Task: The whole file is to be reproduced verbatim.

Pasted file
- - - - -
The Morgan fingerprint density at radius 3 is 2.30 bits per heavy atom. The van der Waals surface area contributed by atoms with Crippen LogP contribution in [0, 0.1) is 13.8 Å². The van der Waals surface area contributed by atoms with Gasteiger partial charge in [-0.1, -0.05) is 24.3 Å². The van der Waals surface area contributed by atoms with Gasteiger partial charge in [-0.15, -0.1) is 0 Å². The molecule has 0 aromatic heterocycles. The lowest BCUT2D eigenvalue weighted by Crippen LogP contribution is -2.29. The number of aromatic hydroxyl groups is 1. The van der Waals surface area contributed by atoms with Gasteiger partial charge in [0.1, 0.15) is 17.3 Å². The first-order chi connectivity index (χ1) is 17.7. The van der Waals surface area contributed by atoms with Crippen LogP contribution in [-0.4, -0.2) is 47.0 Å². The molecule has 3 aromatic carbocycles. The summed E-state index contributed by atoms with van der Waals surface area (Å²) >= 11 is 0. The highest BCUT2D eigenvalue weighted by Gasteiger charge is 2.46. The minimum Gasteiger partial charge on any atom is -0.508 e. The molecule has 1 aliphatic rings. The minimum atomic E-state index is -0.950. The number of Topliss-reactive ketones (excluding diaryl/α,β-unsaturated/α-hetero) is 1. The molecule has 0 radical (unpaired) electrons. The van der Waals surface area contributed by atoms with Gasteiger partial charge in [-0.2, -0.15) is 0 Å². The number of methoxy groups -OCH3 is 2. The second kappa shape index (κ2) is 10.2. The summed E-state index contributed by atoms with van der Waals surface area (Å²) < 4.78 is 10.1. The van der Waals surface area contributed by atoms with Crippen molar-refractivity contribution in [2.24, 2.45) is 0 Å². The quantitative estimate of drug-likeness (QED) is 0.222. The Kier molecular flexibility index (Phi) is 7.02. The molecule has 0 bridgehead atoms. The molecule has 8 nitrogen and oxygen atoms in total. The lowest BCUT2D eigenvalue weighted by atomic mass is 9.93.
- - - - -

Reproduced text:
The Morgan fingerprint density at radius 3 is 2.30 bits per heavy atom. The van der Waals surface area contributed by atoms with Crippen LogP contribution in [0, 0.1) is 13.8 Å². The van der Waals surface area contributed by atoms with Gasteiger partial charge in [-0.1, -0.05) is 24.3 Å². The van der Waals surface area contributed by atoms with Gasteiger partial charge in [-0.15, -0.1) is 0 Å². The molecule has 0 aromatic heterocycles. The lowest BCUT2D eigenvalue weighted by Crippen LogP contribution is -2.29. The number of aromatic hydroxyl groups is 1. The van der Waals surface area contributed by atoms with Gasteiger partial charge in [0.1, 0.15) is 17.3 Å². The first-order chi connectivity index (χ1) is 17.7. The van der Waals surface area contributed by atoms with Crippen LogP contribution in [-0.4, -0.2) is 47.0 Å². The molecule has 3 aromatic carbocycles. The summed E-state index contributed by atoms with van der Waals surface area (Å²) >= 11 is 0. The highest BCUT2D eigenvalue weighted by Gasteiger charge is 2.46. The minimum Gasteiger partial charge on any atom is -0.508 e. The molecule has 1 aliphatic rings. The minimum atomic E-state index is -0.950. The number of Topliss-reactive ketones (excluding diaryl/α,β-unsaturated/α-hetero) is 1. The molecule has 0 radical (unpaired) electrons. The van der Waals surface area contributed by atoms with Gasteiger partial charge in [-0.2, -0.15) is 0 Å². The number of methoxy groups -OCH3 is 2. The second kappa shape index (κ2) is 10.2. The summed E-state index contributed by atoms with van der Waals surface area (Å²) < 4.78 is 10.1. The van der Waals surface area contributed by atoms with Crippen molar-refractivity contribution in [2.24, 2.45) is 0 Å². The quantitative estimate of drug-likeness (QED) is 0.222. The Kier molecular flexibility index (Phi) is 7.02. The molecule has 0 bridgehead atoms. The molecule has 8 nitrogen and oxygen atoms in total. The lowest BCUT2D eigenvalue weighted by atomic mass is 9.93.